Dr. Edlyn Peña is a faculty member and researcher at California Lutheran University. Dr. Peña is highly active in the autism and disability community. When she is not spending time with her husband and son, she engages in research that contributes knowledge about preparing students with autism for higher education and delivers workshops to educate others about students on the spectrum.
Visit Dr. Edlyn Peña's Autism Research Facebook Page
Photo by Purelight Photography
March 2013: Dr. Peña was featured in the Ventura County Star to promote the Autism Society of Ventura County (ASVC) Aut2Run event. Dr. Peña has been involved with ASVC since 2010.
January 2013: Drs. Jodie Kocur and Peña were accepted to present their research on the roles that 28 parents played in assisting their child with autism to transition to 2-year and 4-year colleges. They will present their work at the American Psychological Association Convention, July 31-August 2.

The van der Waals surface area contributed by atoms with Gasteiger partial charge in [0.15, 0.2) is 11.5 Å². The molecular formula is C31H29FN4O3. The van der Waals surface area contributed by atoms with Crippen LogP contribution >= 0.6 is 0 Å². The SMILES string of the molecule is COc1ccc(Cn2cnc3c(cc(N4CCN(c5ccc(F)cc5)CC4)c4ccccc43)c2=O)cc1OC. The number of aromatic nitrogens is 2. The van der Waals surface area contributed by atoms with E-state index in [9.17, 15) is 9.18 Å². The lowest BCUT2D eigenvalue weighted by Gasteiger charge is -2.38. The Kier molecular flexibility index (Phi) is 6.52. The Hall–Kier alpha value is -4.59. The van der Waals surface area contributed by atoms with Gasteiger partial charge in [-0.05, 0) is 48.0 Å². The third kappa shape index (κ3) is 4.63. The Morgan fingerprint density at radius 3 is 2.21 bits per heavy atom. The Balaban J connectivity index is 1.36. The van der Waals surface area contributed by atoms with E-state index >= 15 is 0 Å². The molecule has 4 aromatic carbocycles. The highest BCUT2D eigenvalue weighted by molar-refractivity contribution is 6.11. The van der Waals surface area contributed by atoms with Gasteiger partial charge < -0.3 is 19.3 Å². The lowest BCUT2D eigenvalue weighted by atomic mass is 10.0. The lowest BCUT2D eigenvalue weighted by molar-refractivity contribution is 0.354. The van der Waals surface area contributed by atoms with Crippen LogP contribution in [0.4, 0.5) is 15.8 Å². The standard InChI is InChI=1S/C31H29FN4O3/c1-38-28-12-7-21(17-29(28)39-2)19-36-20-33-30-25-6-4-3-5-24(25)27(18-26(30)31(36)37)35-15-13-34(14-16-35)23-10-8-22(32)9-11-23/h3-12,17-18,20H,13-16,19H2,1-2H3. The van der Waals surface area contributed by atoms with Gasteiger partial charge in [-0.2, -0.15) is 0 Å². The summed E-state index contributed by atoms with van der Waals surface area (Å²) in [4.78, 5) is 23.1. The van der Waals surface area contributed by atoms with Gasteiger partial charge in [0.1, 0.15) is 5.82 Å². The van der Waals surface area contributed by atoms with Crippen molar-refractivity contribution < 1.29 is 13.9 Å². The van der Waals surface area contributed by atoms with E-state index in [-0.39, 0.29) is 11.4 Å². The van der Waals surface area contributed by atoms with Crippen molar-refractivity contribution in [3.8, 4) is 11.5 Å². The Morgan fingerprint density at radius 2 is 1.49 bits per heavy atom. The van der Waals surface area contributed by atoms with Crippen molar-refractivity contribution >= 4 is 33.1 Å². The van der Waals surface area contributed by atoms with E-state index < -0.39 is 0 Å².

November 2012: Dr. Peña delivered two research presentations about disability and autism at the Association for the Study of Higher Education conference in Las Vegas, NV. One paper focused on the lack of disability studies in top-tier journals and the other presentation, co-authored with Dr. Barbara Sorter, reported the experiences of college students with autism who transition to four-year college.
October 2012: Dr. Peña delivered a workshop on teaching students with autism and Asperger's in high school settings at a faculty workshop at the Ventura County Regional Occupational Center.
August 2012: Drs. Peña and Jodie Kocur presented a faculty development workshop at California Lutheran University's (CLU) annual faculty retreat. Faculty members learned about strategies to support students on the spectrum.
August 2012: Dr. Peña trained CLU peer advisors on ways to support students with autism and Asperger's.
April 2012: New York University (NYU) hosted Dr. Peña for their Visiting Faculty Program. Dr. Peña implemented two campus programs during World Autism Awareness Month to raise awareness about autism among their undergraduate students.